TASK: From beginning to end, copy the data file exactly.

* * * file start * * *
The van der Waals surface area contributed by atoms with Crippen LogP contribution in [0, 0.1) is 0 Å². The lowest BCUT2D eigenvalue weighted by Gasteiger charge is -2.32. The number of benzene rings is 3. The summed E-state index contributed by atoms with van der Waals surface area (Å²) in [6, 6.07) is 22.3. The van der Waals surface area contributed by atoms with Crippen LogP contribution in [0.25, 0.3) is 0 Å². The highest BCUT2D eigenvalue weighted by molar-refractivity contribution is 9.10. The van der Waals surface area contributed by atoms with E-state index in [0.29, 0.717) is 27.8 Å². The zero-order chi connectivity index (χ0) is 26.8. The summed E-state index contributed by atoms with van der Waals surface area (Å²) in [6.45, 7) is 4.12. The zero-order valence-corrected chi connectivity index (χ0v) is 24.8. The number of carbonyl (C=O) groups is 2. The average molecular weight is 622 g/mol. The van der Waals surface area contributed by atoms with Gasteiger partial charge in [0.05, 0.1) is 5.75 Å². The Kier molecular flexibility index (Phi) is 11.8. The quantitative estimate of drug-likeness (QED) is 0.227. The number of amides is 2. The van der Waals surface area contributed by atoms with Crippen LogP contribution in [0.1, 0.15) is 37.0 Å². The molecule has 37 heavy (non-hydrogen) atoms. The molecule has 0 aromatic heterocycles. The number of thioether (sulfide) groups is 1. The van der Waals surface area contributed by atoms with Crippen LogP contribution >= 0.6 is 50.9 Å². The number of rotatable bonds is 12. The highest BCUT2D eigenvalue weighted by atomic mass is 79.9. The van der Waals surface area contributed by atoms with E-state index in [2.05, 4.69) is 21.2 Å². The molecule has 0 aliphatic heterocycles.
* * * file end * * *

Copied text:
The van der Waals surface area contributed by atoms with Crippen LogP contribution in [0, 0.1) is 0 Å². The lowest BCUT2D eigenvalue weighted by Gasteiger charge is -2.32. The number of benzene rings is 3. The summed E-state index contributed by atoms with van der Waals surface area (Å²) in [6, 6.07) is 22.3. The van der Waals surface area contributed by atoms with Crippen LogP contribution in [0.25, 0.3) is 0 Å². The highest BCUT2D eigenvalue weighted by molar-refractivity contribution is 9.10. The van der Waals surface area contributed by atoms with E-state index in [0.29, 0.717) is 27.8 Å². The zero-order chi connectivity index (χ0) is 26.8. The summed E-state index contributed by atoms with van der Waals surface area (Å²) in [6.45, 7) is 4.12. The zero-order valence-corrected chi connectivity index (χ0v) is 24.8. The number of carbonyl (C=O) groups is 2. The average molecular weight is 622 g/mol. The van der Waals surface area contributed by atoms with Gasteiger partial charge in [0.05, 0.1) is 5.75 Å². The Kier molecular flexibility index (Phi) is 11.8. The quantitative estimate of drug-likeness (QED) is 0.227. The number of amides is 2. The van der Waals surface area contributed by atoms with Crippen LogP contribution in [0.1, 0.15) is 37.0 Å². The molecule has 37 heavy (non-hydrogen) atoms. The molecule has 0 aromatic heterocycles. The number of thioether (sulfide) groups is 1. The van der Waals surface area contributed by atoms with Crippen LogP contribution >= 0.6 is 50.9 Å². The number of rotatable bonds is 12. The highest BCUT2D eigenvalue weighted by atomic mass is 79.9. The van der Waals surface area contributed by atoms with E-state index in [2.05, 4.69) is 21.2 Å². The molecule has 0 aliphatic heterocycles.